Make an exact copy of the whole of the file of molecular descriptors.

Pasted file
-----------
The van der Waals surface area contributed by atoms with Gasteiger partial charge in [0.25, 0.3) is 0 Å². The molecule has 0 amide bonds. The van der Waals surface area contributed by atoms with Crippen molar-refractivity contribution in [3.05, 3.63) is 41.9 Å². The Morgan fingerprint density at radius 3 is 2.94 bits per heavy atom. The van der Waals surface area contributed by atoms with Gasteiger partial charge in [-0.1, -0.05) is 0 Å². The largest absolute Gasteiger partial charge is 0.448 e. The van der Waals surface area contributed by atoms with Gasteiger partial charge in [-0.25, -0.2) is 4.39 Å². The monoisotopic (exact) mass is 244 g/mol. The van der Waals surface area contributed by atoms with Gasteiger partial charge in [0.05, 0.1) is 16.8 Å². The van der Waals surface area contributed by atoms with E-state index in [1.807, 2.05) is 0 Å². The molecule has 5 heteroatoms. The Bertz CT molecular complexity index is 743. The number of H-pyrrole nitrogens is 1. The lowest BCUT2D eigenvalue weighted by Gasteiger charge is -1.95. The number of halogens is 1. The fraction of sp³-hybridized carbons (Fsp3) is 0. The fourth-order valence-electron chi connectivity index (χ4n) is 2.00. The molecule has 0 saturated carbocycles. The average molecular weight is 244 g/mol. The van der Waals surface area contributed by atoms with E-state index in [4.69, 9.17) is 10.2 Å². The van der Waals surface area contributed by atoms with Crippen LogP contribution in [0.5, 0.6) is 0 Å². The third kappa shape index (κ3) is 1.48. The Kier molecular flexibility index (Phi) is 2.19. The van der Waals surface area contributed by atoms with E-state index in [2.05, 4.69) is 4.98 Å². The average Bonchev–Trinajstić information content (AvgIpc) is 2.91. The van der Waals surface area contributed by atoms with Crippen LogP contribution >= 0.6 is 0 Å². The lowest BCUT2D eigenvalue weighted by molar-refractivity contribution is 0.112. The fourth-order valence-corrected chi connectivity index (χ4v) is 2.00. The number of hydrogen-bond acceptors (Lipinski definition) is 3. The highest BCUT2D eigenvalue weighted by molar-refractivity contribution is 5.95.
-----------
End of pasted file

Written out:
The van der Waals surface area contributed by atoms with Gasteiger partial charge in [0.25, 0.3) is 0 Å². The molecule has 0 amide bonds. The van der Waals surface area contributed by atoms with Crippen molar-refractivity contribution in [3.05, 3.63) is 41.9 Å². The Morgan fingerprint density at radius 3 is 2.94 bits per heavy atom. The van der Waals surface area contributed by atoms with Gasteiger partial charge in [-0.1, -0.05) is 0 Å². The largest absolute Gasteiger partial charge is 0.448 e. The van der Waals surface area contributed by atoms with Gasteiger partial charge in [-0.25, -0.2) is 4.39 Å². The monoisotopic (exact) mass is 244 g/mol. The van der Waals surface area contributed by atoms with Gasteiger partial charge in [0.05, 0.1) is 16.8 Å². The van der Waals surface area contributed by atoms with E-state index in [1.807, 2.05) is 0 Å². The molecule has 5 heteroatoms. The Bertz CT molecular complexity index is 743. The number of H-pyrrole nitrogens is 1. The lowest BCUT2D eigenvalue weighted by Gasteiger charge is -1.95. The number of halogens is 1. The fraction of sp³-hybridized carbons (Fsp3) is 0. The fourth-order valence-electron chi connectivity index (χ4n) is 2.00. The molecule has 0 saturated carbocycles. The average molecular weight is 244 g/mol. The van der Waals surface area contributed by atoms with E-state index in [4.69, 9.17) is 10.2 Å². The van der Waals surface area contributed by atoms with Crippen LogP contribution in [0.5, 0.6) is 0 Å². The third kappa shape index (κ3) is 1.48. The Kier molecular flexibility index (Phi) is 2.19. The van der Waals surface area contributed by atoms with E-state index in [2.05, 4.69) is 4.98 Å². The average Bonchev–Trinajstić information content (AvgIpc) is 2.91. The van der Waals surface area contributed by atoms with Crippen LogP contribution >= 0.6 is 0 Å². The lowest BCUT2D eigenvalue weighted by molar-refractivity contribution is 0.112. The fourth-order valence-corrected chi connectivity index (χ4v) is 2.00. The number of hydrogen-bond acceptors (Lipinski definition) is 3. The highest BCUT2D eigenvalue weighted by molar-refractivity contribution is 5.95.